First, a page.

Vicky was determined that we should climb Cotopaxi - or at least a little bit of it. In fact, we drove most of the way up in a 4x4 to about 4,500 metres. We then walked or crawled the last 300 metres of altitude to the glacier line, huffing and puffing very slowly all the way. As Cotopaxi is a volcano the surface is mostly sand and ash, so it is a bit like climbing a very steep beach. For the equator it is also cold and windy. The proper climbers, who actually go to the top, do so at night because the ice is too dangerous to climb during the much warmer days.


From Quito we went on to Banos, a small town perched on the cliff edge of a gorge running through spectacular scenery among volcanoes, mostly passive, but one active. There are waterfalls and mini-gorges everywhere. In Banos we hired mountain bikes and rode the 60 kms. to Puyo, which is on the western edge of Amazonia. During the ride you lose about 1000 metres of altitude - but the trip is by no means all down hill! The road skirts the gorge, alarmingly at times, where they are building tunnels, but the gravel road still runs along cuts in the cliff face. It was fascinating to see the changes in ecology between the Andes and Amazonia in such a short distance. We also discovered that Sunstone's fame has even spread to the Amazon basin! Fortunately for us, we could throw the bikes on the top of a bus for the trip back to Banos.




The next stop was Riobamba, where we caught one of the few trains left in Ecuador. It only carries tourists, because it doesn't really go anywhere, but the ride is spectacular, which is why most people ride on the roof. With the very narrow gauge, we couldn't help but wonder what angle of heel would take the little train beyond its angle of vanishing stability. 'Maintenance' is not a word for which it is easy to find an equivalent in an Ecuadorean dictionary. Buses run until they break down and railways run until the tracks fall apart. At one point the track makes its way down a cliff face, the Devil's Nose, which is so steep that the train has to go back and forth through a series of switchbacks to reach the bottom.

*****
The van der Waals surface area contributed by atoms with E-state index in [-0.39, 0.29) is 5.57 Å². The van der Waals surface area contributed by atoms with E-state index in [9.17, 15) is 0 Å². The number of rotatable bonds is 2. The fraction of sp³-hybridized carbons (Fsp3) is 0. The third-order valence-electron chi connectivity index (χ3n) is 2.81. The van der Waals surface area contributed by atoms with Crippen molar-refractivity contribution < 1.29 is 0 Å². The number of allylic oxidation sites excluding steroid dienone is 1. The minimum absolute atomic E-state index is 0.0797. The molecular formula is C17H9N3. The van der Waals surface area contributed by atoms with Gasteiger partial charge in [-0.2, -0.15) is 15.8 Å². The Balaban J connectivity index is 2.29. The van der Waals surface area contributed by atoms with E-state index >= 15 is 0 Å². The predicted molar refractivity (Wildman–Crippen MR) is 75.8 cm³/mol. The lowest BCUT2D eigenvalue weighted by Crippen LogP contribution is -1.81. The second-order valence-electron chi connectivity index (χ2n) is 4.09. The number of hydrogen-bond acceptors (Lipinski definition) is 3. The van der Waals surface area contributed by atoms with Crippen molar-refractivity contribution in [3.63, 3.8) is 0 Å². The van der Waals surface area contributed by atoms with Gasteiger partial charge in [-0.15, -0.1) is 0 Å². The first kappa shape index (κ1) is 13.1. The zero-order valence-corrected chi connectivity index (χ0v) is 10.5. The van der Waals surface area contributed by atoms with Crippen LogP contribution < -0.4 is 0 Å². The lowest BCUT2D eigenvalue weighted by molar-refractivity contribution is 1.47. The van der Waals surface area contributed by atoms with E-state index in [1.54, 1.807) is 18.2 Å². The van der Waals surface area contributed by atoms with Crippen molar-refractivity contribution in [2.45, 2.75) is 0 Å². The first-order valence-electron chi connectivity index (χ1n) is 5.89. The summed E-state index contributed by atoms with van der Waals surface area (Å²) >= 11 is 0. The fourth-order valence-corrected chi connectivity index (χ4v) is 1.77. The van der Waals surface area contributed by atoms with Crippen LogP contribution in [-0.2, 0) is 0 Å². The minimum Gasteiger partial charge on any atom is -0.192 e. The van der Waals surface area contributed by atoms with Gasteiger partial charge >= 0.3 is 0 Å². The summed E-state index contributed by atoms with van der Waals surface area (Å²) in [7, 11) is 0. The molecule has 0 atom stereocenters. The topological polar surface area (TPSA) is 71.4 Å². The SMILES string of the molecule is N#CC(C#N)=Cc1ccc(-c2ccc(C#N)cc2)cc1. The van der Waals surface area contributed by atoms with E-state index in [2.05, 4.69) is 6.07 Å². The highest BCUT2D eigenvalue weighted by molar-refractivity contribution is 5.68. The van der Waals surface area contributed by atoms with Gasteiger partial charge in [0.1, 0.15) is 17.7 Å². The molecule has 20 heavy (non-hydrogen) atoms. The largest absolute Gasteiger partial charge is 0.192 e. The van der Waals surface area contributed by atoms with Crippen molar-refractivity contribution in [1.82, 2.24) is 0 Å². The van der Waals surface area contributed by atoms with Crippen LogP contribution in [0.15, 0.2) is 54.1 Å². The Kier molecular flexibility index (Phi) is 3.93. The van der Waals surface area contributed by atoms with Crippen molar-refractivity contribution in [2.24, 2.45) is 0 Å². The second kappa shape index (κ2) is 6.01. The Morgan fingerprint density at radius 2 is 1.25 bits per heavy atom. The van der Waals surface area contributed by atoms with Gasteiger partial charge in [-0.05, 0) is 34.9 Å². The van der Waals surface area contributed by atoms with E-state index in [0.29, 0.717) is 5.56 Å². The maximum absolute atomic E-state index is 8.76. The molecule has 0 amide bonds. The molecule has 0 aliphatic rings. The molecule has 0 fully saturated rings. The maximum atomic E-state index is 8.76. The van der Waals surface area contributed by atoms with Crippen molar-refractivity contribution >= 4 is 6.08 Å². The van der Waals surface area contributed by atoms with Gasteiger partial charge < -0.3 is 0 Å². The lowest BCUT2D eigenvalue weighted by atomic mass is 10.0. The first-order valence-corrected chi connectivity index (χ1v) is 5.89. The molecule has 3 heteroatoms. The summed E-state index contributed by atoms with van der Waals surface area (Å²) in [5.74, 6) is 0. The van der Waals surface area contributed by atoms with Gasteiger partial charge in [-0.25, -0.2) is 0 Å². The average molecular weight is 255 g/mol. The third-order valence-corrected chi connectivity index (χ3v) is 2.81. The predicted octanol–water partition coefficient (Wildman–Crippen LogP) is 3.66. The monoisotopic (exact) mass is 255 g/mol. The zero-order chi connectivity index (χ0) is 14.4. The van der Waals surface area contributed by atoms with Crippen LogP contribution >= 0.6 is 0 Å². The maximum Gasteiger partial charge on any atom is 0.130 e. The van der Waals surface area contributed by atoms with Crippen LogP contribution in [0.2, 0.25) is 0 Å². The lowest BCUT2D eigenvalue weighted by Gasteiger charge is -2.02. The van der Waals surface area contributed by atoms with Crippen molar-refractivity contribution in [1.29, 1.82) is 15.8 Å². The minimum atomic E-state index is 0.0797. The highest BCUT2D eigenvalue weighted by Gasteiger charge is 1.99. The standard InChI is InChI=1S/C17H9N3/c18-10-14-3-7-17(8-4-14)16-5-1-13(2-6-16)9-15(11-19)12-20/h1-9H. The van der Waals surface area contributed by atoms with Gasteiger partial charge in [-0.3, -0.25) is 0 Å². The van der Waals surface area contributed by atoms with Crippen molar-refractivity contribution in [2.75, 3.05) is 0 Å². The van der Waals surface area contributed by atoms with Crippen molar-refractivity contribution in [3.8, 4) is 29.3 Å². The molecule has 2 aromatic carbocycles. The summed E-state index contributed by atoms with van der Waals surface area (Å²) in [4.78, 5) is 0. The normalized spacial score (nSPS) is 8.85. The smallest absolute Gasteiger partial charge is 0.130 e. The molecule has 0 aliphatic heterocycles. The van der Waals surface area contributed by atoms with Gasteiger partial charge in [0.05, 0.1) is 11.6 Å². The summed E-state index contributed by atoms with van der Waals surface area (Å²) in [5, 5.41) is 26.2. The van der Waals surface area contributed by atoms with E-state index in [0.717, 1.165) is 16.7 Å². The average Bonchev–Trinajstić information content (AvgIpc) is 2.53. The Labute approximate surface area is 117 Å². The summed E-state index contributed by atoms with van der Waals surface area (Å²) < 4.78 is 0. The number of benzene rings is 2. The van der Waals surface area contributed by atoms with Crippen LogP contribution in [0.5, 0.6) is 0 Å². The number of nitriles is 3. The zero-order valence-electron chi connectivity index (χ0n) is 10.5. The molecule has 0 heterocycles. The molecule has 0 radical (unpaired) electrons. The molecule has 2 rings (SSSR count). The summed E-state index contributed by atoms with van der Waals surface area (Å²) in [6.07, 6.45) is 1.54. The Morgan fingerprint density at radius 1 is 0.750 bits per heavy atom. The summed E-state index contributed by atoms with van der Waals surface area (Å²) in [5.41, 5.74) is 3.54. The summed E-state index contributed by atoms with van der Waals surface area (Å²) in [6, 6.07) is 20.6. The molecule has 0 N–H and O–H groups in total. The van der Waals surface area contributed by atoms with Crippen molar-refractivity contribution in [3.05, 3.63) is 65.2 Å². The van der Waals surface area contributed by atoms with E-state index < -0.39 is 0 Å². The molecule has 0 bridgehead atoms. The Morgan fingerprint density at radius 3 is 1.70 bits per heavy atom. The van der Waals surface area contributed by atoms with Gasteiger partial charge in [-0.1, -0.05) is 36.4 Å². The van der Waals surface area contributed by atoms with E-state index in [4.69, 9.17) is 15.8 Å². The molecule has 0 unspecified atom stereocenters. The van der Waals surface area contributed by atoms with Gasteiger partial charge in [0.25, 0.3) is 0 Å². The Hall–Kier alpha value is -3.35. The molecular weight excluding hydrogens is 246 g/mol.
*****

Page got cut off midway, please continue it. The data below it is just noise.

Our visit to Cuenca was a peaceful interlude amongst all this adventuring. It is a pretty town with some beautiful buildings. Though there are some tourists, you get the feeling that the town gives a more accurate picture of Ecuadorean metropolitan life than Quito. Its markets are clearly orientated to local needs and interests, but in many ways were more varied and colourful than those we had seen elsewhere.

Puerto Lucia YC

Our base for over two months was the Puerto Lucia Yacht Club Marina in Salinas. Like most such places in Central and South America, it is something of a gilded cage, divorced from the normal life of the community that surrounds it. Security men outnumber the boats, the facilities were good and we got a lot of work done on the boat, in preparation for our trip to the far south of Chile. The boat next to Sunstone is White Haze, a Robert Clark design, owned by Akko and Ada, a Dutch couple who arrived from Easter Island, southern Chile and Antarctica. We exchanged info with them as they were heading to Alaska. It was appropriate that we should meet at the equator.